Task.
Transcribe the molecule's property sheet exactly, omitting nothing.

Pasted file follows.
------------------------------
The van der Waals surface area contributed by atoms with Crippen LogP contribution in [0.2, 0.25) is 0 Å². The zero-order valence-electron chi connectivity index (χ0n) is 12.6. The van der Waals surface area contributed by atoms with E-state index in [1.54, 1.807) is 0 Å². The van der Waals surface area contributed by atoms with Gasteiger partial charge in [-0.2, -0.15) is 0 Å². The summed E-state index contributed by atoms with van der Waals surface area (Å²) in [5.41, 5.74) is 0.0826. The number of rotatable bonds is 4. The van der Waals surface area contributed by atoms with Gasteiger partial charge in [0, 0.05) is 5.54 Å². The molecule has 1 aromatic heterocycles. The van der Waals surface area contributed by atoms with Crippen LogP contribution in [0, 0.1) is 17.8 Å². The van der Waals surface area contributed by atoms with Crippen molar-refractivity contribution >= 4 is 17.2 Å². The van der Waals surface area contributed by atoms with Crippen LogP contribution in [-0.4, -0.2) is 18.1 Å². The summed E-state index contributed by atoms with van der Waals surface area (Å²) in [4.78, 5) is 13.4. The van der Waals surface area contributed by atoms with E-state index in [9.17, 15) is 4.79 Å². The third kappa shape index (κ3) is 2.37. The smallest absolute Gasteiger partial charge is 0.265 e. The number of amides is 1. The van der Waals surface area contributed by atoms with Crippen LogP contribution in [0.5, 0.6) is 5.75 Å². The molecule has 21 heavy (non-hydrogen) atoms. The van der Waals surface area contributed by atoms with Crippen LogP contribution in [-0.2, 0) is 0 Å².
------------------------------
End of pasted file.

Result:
The van der Waals surface area contributed by atoms with Crippen LogP contribution in [0.2, 0.25) is 0 Å². The zero-order valence-electron chi connectivity index (χ0n) is 12.6. The van der Waals surface area contributed by atoms with E-state index in [1.54, 1.807) is 0 Å². The van der Waals surface area contributed by atoms with Gasteiger partial charge in [-0.2, -0.15) is 0 Å². The summed E-state index contributed by atoms with van der Waals surface area (Å²) in [5.41, 5.74) is 0.0826. The number of rotatable bonds is 4. The van der Waals surface area contributed by atoms with Gasteiger partial charge in [0, 0.05) is 5.54 Å². The molecule has 1 aromatic heterocycles. The van der Waals surface area contributed by atoms with Crippen LogP contribution in [0, 0.1) is 17.8 Å². The van der Waals surface area contributed by atoms with Crippen molar-refractivity contribution >= 4 is 17.2 Å². The van der Waals surface area contributed by atoms with Crippen LogP contribution in [-0.4, -0.2) is 18.1 Å². The summed E-state index contributed by atoms with van der Waals surface area (Å²) in [4.78, 5) is 13.4. The van der Waals surface area contributed by atoms with E-state index in [9.17, 15) is 4.79 Å². The third kappa shape index (κ3) is 2.37. The smallest absolute Gasteiger partial charge is 0.265 e. The number of amides is 1. The van der Waals surface area contributed by atoms with Crippen LogP contribution in [0.5, 0.6) is 5.75 Å². The molecule has 21 heavy (non-hydrogen) atoms. The van der Waals surface area contributed by atoms with Crippen LogP contribution in [-0.2, 0) is 0 Å².